PRSA Luncheon: Measuring PR Through Social Media
For public relations companies and PR professionals worldwide, getting the message out to the right people in the right networks is essential. These days, social media can be a key factor in that process. In the most recent Public Relations Society of America luncheon in Chicago, discussion revolved around the ways social media is used to promote a brand, measure impact and form relationships with a company’s top influencers.
Sites like Twitter and Facebook are becoming a staple in a PR pro’s arsenal, but deciphering social media’s role in promoting a brand can be tricky, said Johna Burke, senior vice president of marketing and communications for BurrellsLuce.
“With all types of media and measurement, it’s a matter of quantitative and qualitative,” she said. “If you talk about the amount of Tweets, ‘likes’ or ‘unlikes’ that you have, that’s only relative if it moves the needle of your business.”
The panel acknowledged that the ways to promote a message in today’s vast media landscape are numerous. Public relations professionals not only need to be up-to-date with the latest social media sites, but they are also expected to measure the effect of their campaigns on other influencers in the market.
“[It] gives you a sense of who’s out there, who’s tweeting and re-tweeting your messages,” he said. “You can even gauge their reactions, so you get a real sense of what people are saying about your brand.”
Topsy indexes and ranks results based on the most influential conversations people are having about a search term, topic or page. Other tools, such as Google Analytics and Facebook Insights can also help a company or organization gauge the reach of their campaigns.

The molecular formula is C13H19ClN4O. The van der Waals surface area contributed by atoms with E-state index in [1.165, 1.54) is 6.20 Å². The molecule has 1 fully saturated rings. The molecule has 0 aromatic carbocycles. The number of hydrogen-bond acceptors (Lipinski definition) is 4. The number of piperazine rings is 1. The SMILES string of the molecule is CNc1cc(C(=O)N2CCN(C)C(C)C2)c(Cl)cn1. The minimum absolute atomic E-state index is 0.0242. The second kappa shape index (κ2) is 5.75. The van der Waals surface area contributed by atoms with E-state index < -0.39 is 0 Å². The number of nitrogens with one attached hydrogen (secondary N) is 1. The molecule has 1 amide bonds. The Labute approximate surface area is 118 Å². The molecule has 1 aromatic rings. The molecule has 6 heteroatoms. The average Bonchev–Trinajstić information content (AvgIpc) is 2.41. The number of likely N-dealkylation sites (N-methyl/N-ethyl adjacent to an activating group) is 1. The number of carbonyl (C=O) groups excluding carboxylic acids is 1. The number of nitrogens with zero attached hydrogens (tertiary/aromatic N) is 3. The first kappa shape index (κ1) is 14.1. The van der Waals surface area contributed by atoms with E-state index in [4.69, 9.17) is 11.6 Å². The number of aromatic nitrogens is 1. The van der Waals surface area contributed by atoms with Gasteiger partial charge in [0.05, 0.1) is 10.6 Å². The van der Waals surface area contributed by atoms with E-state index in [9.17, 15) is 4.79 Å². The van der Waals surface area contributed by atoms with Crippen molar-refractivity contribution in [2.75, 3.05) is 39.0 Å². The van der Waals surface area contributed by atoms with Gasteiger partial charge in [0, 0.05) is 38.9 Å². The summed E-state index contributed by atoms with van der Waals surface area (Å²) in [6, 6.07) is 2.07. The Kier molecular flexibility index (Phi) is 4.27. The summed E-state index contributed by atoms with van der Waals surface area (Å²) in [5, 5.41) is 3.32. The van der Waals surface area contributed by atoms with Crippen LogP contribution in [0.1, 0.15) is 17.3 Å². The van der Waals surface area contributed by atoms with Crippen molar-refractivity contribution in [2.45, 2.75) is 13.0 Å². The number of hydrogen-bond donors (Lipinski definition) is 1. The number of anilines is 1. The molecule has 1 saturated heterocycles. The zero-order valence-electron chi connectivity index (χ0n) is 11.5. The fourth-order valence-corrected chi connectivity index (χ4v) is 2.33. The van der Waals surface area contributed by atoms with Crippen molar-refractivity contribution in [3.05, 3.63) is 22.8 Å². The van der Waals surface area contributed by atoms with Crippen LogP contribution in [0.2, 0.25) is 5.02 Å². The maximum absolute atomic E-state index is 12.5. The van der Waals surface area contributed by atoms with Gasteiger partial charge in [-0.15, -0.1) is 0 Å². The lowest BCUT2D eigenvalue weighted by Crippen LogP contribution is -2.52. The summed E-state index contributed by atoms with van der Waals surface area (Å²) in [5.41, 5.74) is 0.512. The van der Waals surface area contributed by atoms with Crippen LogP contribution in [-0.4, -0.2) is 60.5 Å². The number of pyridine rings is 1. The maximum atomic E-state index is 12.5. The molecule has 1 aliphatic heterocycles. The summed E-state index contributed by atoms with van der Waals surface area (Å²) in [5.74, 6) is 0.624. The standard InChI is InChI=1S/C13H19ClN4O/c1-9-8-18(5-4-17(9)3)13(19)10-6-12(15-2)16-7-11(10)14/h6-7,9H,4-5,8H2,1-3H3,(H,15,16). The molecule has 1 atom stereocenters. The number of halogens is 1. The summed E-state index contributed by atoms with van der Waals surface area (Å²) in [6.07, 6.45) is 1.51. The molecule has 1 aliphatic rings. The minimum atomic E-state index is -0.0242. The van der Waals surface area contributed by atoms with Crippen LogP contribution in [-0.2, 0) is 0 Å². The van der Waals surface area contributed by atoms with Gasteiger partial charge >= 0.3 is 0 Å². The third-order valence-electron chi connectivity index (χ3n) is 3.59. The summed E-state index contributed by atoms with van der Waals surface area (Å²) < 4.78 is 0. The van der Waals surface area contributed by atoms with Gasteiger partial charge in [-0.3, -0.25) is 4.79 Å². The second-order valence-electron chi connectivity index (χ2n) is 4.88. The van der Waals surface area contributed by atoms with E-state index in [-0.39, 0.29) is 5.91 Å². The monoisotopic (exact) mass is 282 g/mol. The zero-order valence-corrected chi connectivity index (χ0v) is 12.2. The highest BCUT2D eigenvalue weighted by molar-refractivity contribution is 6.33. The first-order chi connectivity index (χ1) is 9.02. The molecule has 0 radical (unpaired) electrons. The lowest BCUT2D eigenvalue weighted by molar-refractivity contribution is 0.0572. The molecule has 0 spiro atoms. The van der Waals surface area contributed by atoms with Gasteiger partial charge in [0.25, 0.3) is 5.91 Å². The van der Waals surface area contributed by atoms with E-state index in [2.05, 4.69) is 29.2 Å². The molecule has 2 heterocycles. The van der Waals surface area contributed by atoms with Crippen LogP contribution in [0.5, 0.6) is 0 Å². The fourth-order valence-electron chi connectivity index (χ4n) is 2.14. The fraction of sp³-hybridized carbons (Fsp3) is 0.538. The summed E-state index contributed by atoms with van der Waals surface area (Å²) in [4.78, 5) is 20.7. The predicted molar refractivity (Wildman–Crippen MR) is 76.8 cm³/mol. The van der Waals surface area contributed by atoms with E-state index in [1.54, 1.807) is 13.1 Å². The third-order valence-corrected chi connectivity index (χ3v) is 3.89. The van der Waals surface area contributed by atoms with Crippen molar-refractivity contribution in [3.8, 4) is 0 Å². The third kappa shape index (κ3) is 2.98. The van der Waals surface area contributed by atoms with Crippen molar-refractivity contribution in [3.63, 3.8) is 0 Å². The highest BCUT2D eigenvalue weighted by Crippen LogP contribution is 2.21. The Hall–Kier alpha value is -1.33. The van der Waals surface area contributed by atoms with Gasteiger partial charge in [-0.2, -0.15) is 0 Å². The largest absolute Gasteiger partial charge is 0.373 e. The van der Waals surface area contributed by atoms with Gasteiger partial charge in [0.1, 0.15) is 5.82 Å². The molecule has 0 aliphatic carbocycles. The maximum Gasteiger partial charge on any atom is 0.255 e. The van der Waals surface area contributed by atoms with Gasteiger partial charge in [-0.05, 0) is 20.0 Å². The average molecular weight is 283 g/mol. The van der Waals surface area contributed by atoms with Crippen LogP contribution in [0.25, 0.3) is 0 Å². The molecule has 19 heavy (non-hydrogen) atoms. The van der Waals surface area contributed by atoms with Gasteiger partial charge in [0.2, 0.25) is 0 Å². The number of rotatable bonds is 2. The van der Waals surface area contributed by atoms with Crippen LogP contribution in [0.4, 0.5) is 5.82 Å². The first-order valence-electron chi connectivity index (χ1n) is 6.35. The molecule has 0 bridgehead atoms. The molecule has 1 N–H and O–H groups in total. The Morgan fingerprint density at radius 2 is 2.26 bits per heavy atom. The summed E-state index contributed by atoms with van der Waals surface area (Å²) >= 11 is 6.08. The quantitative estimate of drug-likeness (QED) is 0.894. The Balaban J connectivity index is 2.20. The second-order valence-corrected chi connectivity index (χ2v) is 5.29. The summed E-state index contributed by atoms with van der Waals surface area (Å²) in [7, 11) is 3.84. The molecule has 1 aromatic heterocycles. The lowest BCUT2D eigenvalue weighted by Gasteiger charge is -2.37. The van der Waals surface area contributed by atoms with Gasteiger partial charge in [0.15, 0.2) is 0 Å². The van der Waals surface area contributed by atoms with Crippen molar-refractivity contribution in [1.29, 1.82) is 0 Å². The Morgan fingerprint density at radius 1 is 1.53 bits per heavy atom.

However, Burke cautioned that while analytical sites are useful, PR professionals need to thoroughly understand the content of what they are trying to measure.
“Tools are only as good as the information they are giving you,” Burke said. “Just like you can’t build a whole house with just a hammer, you do need different tools for what you’re trying to do. You need to understand what’s driving your business. What are the food, clothing and shelter of your business?”
The launch of Ebony magazine’s complete redesign this month is one example Sierra used to demonstrate his company’s approach.
“We were very careful to make sure that the story didn’t just go out to everyone,” he said. “We knew we wanted to work first with those outlets that had advertiser eyeballs looking at it. So we did a story with AdAge [magazine] which was tweeted and re-tweeted and blogged about.”
Sierra said the story was re-tweeted by influencers with only tens of followers, and also people with thousands of followers. Often times the number of Twitter followers an influencer has is not the indicator of who will be able to give it the most exposure, Burke said.
“The quantitative-only approach is very short sided,” she said. “It’s not a matter of the number of people there but who are those people? Just because somebody might have only 150 followers, if you look who are the key influential people who are writing about your industry, those are the people who have opted to be in that stream of communication.”
Overall, the panelists agreed that actively engaging with people within a specific industry is the key to creating long-lasting relationships in the social media stratosphere.
“I don’t think there is any magic equation,” Burke said. “I think you do need to be listening more than you’re talking. I would never recommend pitching anybody over Twitter, but I do recommend trying to build those relationships and making sure you understand the dynamics of media overall are changing.”
Rodrigo Sierra, chief marketing officer
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